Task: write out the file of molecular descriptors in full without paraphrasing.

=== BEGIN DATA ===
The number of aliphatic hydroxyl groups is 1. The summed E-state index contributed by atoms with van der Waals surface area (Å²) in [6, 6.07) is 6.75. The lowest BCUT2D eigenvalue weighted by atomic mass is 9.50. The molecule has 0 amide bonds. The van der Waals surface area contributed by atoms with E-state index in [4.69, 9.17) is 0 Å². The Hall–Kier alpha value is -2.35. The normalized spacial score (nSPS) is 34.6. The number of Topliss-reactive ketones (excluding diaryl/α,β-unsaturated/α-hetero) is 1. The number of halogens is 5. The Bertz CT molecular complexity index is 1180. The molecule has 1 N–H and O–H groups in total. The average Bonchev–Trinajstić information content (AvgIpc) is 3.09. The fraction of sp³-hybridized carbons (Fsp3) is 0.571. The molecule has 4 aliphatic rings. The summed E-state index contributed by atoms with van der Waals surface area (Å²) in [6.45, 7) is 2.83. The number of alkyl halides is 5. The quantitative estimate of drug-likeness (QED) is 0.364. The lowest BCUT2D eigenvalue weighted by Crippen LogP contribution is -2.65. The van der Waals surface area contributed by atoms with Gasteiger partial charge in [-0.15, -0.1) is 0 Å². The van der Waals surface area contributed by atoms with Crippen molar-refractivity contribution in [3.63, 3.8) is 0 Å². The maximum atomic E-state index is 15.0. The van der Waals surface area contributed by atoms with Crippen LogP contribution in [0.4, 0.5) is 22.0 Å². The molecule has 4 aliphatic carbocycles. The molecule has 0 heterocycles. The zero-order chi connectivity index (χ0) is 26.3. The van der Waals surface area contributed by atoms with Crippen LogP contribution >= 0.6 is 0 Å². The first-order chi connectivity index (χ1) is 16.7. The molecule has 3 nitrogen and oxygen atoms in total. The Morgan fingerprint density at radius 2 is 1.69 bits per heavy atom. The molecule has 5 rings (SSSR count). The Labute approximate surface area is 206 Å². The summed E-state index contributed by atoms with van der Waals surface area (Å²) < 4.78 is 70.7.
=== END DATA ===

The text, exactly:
The number of aliphatic hydroxyl groups is 1. The summed E-state index contributed by atoms with van der Waals surface area (Å²) in [6, 6.07) is 6.75. The lowest BCUT2D eigenvalue weighted by atomic mass is 9.50. The molecule has 0 amide bonds. The van der Waals surface area contributed by atoms with E-state index in [4.69, 9.17) is 0 Å². The Hall–Kier alpha value is -2.35. The normalized spacial score (nSPS) is 34.6. The number of Topliss-reactive ketones (excluding diaryl/α,β-unsaturated/α-hetero) is 1. The number of halogens is 5. The Bertz CT molecular complexity index is 1180. The molecule has 1 N–H and O–H groups in total. The average Bonchev–Trinajstić information content (AvgIpc) is 3.09. The fraction of sp³-hybridized carbons (Fsp3) is 0.571. The molecule has 4 aliphatic rings. The summed E-state index contributed by atoms with van der Waals surface area (Å²) in [6.45, 7) is 2.83. The number of alkyl halides is 5. The quantitative estimate of drug-likeness (QED) is 0.364. The lowest BCUT2D eigenvalue weighted by Crippen LogP contribution is -2.65. The van der Waals surface area contributed by atoms with Gasteiger partial charge in [-0.15, -0.1) is 0 Å². The van der Waals surface area contributed by atoms with Crippen molar-refractivity contribution in [3.63, 3.8) is 0 Å². The maximum atomic E-state index is 15.0. The van der Waals surface area contributed by atoms with Crippen LogP contribution in [0.4, 0.5) is 22.0 Å². The molecule has 4 aliphatic carbocycles. The molecule has 0 heterocycles. The zero-order chi connectivity index (χ0) is 26.3. The van der Waals surface area contributed by atoms with Crippen LogP contribution >= 0.6 is 0 Å². The first-order chi connectivity index (χ1) is 16.7. The molecule has 3 nitrogen and oxygen atoms in total. The Morgan fingerprint density at radius 2 is 1.69 bits per heavy atom. The molecule has 5 rings (SSSR count). The Labute approximate surface area is 206 Å². The summed E-state index contributed by atoms with van der Waals surface area (Å²) < 4.78 is 70.7.